“Greener Grass” is a hilarious, absurdist black comedy about the crippling desire to fit in at all costs and the futile pursuit of perfection.
Greener Grass, the new black comedy from improv comedians turned independent filmmakers Jocelyn DeBoer and Dawn Luebbe, is unlike anything I’ve ever seen — and I haven’t been able to get it out of my mind.
It’s a biting and uproariously funny satire on the American dream, where happiness always seems one lifestyle change away — whether it’s a new pool or a new baby — and every major event, from birth to death, is just another chance to earn a brief moment in the spotlight.
Despite the kooky sub plot about a possible serial killer loose in an otherwise picture-perfect community, and POV shots from a heavy breathing stalker, Greener Grass is not a horror film. But that’s not to say there’s not plenty of disturbing — albeit side-splittingly funny — goings-on to delight in.
Taking place in a kind of Burton-esque, middle-class Suburban nightmare, the film centers around two friends and neighbors, Jill Davies (DeBoer) and Lisa Wetbottom (Luebbe) — bored and self-absorbed housewives who pretend to be close while they passive-aggressively compete with each other for the “perfect” life. In a hilarious and disturbing opening scene, the two women watch their kids play soccer from the bleachers. After talking for a bit, Lisa abruptly turns to Jill and says, “Oh my gosh, I didn’t even notice. You have a new baby.”
It’s said with as much half-hearted regard as a friend complimenting another friend’s new haircut — as if a baby is just a new accessory you get to spice up your look. And Jill, desperate to please, treats her child with the same casual disregard by immediately offering to give the baby to Lisa to raise as her own.
We quickly learn everyone in this warped world of manicured lawns, picket fences and golf carts is just going through the motions.
They are all pretending to be happy and trying exceedingly hard to convince everyone around them how great his or her life is. No one seems to feel anything real.
Early on in the film, there’s an extended, painfully awkward make-out scene where we meet Jill and Lisa’s husbands, Dennis (Neil Casey) and Nick (Beck Bennett). The two couples kiss in a passionless, “this is what we’re supposed to do to prove we’re in love” kind of way. The absurdity of the situation is amplified when the couples finally stop long enough to realize they’ve been kissing the wrong partner.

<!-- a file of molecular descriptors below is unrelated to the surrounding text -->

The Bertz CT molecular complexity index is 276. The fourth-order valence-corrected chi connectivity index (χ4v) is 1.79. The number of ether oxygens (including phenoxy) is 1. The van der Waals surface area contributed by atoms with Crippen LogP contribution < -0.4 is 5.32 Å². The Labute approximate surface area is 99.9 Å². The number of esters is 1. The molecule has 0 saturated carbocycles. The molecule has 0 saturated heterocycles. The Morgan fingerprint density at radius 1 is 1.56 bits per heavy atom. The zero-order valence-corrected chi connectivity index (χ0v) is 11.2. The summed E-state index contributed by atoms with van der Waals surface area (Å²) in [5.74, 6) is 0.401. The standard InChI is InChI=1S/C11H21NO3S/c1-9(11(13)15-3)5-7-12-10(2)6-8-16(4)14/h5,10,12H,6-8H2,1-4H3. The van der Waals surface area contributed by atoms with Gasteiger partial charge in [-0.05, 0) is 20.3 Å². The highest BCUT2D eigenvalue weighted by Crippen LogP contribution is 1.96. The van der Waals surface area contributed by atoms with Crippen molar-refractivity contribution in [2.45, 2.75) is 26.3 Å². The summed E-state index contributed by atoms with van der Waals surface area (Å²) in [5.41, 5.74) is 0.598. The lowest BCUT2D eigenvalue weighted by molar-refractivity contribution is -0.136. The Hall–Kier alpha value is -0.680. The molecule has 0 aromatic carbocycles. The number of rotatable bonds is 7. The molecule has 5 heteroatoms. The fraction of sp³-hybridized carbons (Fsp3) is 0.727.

The people in this Stepford-like, Instagram-filtered society are polite to the point of insanity, obsessed with perception, and desperate to be validated. Joy and suffering are experienced through the same monochromatic lens, filtered for public consumption and devoid of all real emotion. Grown women wear braces over their perfectly straight teeth, because nothing can ever be too perfect.
Expanded from their 15-minute short film, writer/directors DeBoer and Luebbe manage to take a pretty thin plot and squeeze maximum merriment out of the film’s 90-minute run time.
Admittedly, this is a very specific type of irreverent and almost uncomfortably odd comedy. So it won’t be everyone’s cup of tea. But for those who appreciate their humor a bit off the beaten path, you’ll likely find this film an irresistible delight.
Greener Grass is wonderfully weird and consistently hilarious. But what I think I loved most about the film was the way it somehow manages to be both indescribably preposterous and remarkably relevant — with a well-aimed message about excess, identity, and the fabricated, pseudo-lives we lead on social media.
With its off-kilter dialogue, scene-stealing performances, phenomenal production design and excellent chemistry between the two leads, there’s so much to love about this original and zany affair.